It isn't hard at all to find people who predicted that he would die before the trial. Of course, if he really knew where skeletons were buried, that went without saying--he was 66 and trials can be dragged on for a long time. That's especially true when there's no smoking gun, and some would have have testified that they saw nobody underage. The last link is about how he "collected scientists."
It isn't hard to find stories claiming that some aspect of events or another isn't consistent with the way things are usually done, or which looks suspicious in hindsight. He wasn't on suicide watch. Ooh, suspicious. In hindsight. But that's always a judgment call--who knows how he presented himself to the authorities?
If you told me that the Clintons had a friend who knew somebody in the general population there who owed him a favor, I'd be dubious. The probability seems pretty low. If you said they had a friend who had a friend who had a friend who knew somebody, I'd say the probability is much higher, but the likelihood of somebody ratting is also much higher--so not a credible claim.
If you told me that none of the famous names had a friend who knew somebody in general population, I'd also be very dubious. That too seems quite improbable.
How many things have to be true for this to be an "encouraged suicide?" (That seems much more likely, and less risky, than outright murder, and it has the same effect--there's now no reason for discovery to happen.)
Somebody(s) had something to hide that would have ruined their careers or their lives. This is "explained" by Epstein serving some underage women to high profile men. Then one of those had to have connections in the prison. The connections had to be secret (implying very few nodes in the connection), and easy to exercise. (And, of course, where did Epstein get his money--blackmail or funding from an intelligence agency?)
OK. I don't know how many of the famous names would have been looking for underage women--presumably not all of them. I don't know how many would have had problems if adultery were revealed--probably not all of them. But in either case a skillful agent might be able to use his services in "covering up scandal" to nudge the celebrity into cooperation; so "funding from an intelligence agency" is plausible. If some spy agency hasn't thought of doing this sort of thing already, they should have. An intelligence agency might have very interesting contacts in prison, too.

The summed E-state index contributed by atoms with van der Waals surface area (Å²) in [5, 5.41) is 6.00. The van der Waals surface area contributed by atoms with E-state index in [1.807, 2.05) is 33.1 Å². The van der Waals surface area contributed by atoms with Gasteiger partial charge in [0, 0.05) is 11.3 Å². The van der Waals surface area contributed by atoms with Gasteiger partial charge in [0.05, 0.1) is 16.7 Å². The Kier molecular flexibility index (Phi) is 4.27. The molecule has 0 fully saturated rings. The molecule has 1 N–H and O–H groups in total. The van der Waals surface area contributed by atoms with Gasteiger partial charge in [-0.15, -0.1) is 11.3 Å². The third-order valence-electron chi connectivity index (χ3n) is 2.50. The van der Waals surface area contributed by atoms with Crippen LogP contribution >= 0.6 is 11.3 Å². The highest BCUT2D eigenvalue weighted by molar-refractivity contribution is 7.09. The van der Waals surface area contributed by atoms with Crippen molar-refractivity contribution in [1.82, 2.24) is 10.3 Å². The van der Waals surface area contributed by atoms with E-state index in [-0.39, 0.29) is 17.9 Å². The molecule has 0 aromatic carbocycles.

That last claim--that he had access to a surprising amount of money without any obvious source--is repeated in several stories, but I don't know the source. If it is true, a whole lot of nefarious options open up. If not, maybe he just liked collecting celebrities the same way he liked to collect scientist and women.
Why would I be likely, or unlikely, to believe that there was nefarious intent in the death? I'm, unfortunately, ready to suspect that the FBI is not telling the whole truth. It hasn't covered itself with glory recently, and on reflection, its history isn't as glorious as they like to present. Most of the names on his flights are people I don't know or care about--it is no skin off my nose if Prince Charles is a pedophile (I doubt that that would have been hidden for long from the British press). My opinon of Bill Clinton, while extremely low, doesn't include any suggestion that he goes for young ones--and we know more about his preferences that I really care to know.
That's all after-thinking. What was my gut reaction to the claims about Epstein at the time?
I thought the claim quite plausible--generically. I believe there are people who provide the rich and powerful with whatever luxuries or vices they want. (I sort-of-suspect that they cater to a partisan clientele, to avoid embarrassing the customers--but maybe there's a "camaraderie of weed".) The news claimed that Epstein was one of these purveyors--OK, that's plausible, especially if the claim about the no visible means of support were true. And that Clinton likes a variety of women isn't news; he'd be the kind who'd like being surrounded by beautiful women (but not jailbait)--that's a little corroborating evidence. So, OK, I'll trust that as far as I trust other news stories--but with the caveats that 1) jailbait aspects are probably over-stated, 2) blackmail (by him) seems very dangerous and unlikely: 3rd party support would be more likely, and 3) what else was he supplying? There would be many people unwilling to have their vices (or spying) exposed, so one could predict complications and delays.
Followup stories, such as the link about scientists, suggest a more benign interpretation--assuming that he made the wealth himself. Of course, you could expect that sort of story to appear if his lawyer had the money to hire PR consultants.
So, in light of my "it's plausible" view of the claim about his activities, I should be joining in the "it was murder" crew. But I'm not. I suspect that he was nudged into suicide--not quite the same thing, though still nefarious. His future was going to be pretty scary. So, am I a conspiracy theorist? And if so, what kind am I?